Ben Wouters
Reply to  Andy May
November 28, 2020 2:45 pm

Andy May November 28, 2020 at 10:10 am

geothermal contributes, but I don’t know how much

I have seen no indication of the seasonal surface warming reaching deeper than ~500m, before this energy is lost again at the surface during the cooling season.
Leaves the same energy source for the deep oceans as the one that heats the continental crust: geothermal flux, in spite of the low numbers. 100 mW/m^2 for oceanic crust is enough energy to warm the average oceanic column 1K every ~5000 years.
That the oceans aren’t as hot as the continental crust at the same depth is due to the cooling of the deep oceans by very cold, salty and thus dense water dropping to the ocean floor: AntArctic Bottom Water (brine resulting from ice formation)
https://en.wikipedia.org/wiki/Antarctic_bottom_water
To me it is obvious that mostly AABW drives the deep Thermohaline Circulation, where bottom warmed AABW eventually resurfaces near Antarctica to release its energy to the atmosphere and start a new cycle of the TC.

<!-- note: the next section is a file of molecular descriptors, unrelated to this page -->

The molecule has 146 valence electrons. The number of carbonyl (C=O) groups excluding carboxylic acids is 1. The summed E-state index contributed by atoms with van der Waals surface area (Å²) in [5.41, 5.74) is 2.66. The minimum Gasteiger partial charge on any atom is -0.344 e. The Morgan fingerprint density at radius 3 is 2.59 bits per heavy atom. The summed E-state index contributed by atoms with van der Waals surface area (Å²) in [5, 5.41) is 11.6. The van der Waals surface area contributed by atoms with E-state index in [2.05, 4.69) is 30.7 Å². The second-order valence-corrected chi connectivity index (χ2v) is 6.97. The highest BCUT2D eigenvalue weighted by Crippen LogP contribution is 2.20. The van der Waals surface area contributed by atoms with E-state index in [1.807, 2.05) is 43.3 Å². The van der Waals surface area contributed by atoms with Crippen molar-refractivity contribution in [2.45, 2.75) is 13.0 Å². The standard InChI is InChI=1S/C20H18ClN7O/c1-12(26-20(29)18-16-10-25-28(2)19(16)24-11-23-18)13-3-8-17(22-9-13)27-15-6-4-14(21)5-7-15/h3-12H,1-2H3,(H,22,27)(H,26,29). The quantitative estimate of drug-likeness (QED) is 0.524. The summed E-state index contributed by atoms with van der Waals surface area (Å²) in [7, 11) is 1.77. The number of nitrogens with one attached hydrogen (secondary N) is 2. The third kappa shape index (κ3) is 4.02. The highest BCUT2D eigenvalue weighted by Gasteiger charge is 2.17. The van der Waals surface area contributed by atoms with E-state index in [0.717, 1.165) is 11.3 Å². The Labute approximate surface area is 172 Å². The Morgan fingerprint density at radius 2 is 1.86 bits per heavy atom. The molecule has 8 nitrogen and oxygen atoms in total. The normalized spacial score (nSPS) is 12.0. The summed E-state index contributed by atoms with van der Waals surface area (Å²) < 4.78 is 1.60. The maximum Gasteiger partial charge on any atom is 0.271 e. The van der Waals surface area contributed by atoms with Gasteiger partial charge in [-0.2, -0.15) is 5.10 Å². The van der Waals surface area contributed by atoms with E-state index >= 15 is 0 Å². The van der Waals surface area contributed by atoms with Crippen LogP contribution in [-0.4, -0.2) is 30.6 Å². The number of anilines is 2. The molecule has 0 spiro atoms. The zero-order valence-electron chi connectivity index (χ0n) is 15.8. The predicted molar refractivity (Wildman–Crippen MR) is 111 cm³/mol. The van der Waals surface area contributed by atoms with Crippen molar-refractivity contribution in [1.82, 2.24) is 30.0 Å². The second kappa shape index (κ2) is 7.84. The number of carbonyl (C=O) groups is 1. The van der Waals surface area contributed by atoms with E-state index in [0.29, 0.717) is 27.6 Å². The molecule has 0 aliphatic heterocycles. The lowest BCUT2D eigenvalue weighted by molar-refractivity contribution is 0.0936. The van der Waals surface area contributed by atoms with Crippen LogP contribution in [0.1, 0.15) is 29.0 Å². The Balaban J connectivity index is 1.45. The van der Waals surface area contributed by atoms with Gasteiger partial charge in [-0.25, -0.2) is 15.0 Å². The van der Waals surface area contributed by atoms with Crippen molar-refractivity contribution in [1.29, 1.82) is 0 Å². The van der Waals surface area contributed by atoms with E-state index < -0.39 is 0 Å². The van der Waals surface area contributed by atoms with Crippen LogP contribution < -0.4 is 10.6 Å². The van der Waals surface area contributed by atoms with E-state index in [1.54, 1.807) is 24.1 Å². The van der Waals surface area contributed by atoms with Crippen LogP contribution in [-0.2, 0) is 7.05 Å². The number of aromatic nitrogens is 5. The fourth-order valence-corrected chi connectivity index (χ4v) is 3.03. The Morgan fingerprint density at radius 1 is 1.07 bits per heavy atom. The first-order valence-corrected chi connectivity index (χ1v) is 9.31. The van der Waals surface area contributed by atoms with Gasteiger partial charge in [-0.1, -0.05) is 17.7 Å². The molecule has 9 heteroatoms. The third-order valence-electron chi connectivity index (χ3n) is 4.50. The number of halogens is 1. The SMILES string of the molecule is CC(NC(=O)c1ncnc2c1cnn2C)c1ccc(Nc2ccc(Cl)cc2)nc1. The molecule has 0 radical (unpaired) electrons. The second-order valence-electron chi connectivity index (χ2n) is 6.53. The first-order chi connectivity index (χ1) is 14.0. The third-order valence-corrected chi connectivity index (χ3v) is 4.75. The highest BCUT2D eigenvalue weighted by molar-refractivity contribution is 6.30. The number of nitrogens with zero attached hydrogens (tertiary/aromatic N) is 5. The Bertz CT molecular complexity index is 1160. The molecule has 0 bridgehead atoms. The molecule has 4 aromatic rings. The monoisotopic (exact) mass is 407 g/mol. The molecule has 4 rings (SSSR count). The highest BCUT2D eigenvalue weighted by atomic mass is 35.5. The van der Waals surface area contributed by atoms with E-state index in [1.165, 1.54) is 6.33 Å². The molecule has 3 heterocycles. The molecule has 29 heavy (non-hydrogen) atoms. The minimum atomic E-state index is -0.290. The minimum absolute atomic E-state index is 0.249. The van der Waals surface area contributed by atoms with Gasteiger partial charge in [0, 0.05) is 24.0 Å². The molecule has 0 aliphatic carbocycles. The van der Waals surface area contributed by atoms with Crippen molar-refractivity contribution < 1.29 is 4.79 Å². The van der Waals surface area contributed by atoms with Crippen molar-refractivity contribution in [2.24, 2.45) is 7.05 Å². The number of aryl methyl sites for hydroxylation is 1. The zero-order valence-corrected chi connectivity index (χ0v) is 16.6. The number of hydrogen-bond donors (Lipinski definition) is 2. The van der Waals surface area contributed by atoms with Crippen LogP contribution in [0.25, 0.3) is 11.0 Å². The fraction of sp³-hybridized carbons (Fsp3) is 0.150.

(NADW is less dense after crossing the Greenlans-Scotland Ridge)

gbaikie
Reply to  Andy May
November 29, 2020 9:42 am

“Zoe, geothermal contributes, but I don’t know how much”
What you said in blog post:
“By overturning, we mean the amount of time required for downwelling surface water to make a completely deep-water circuit and then come back to the surface.
This process probably takes at least 1,000 years.”

So, one ask how much ocean geothermal energy do you get in least 1,000 years.
Or how much heating in a day or a month is not the question or most of the heat {+90%} is not reaching space for at least 1000 years.

When talking about warmed ocean water, say less than 1000 meters below the surface, this might be shorter time periods of centuries or even months- or less 100 meters from surface days or years.
When said the heat is lost to ocean {what happen to my homework} it seems most is going within the top 2000 meter, but some small amount is said to be “lost” for thousands of years.

But one could frame it in terms of coldness of ocean water stored, and geothermal heat is lessening coldness of ocean stored.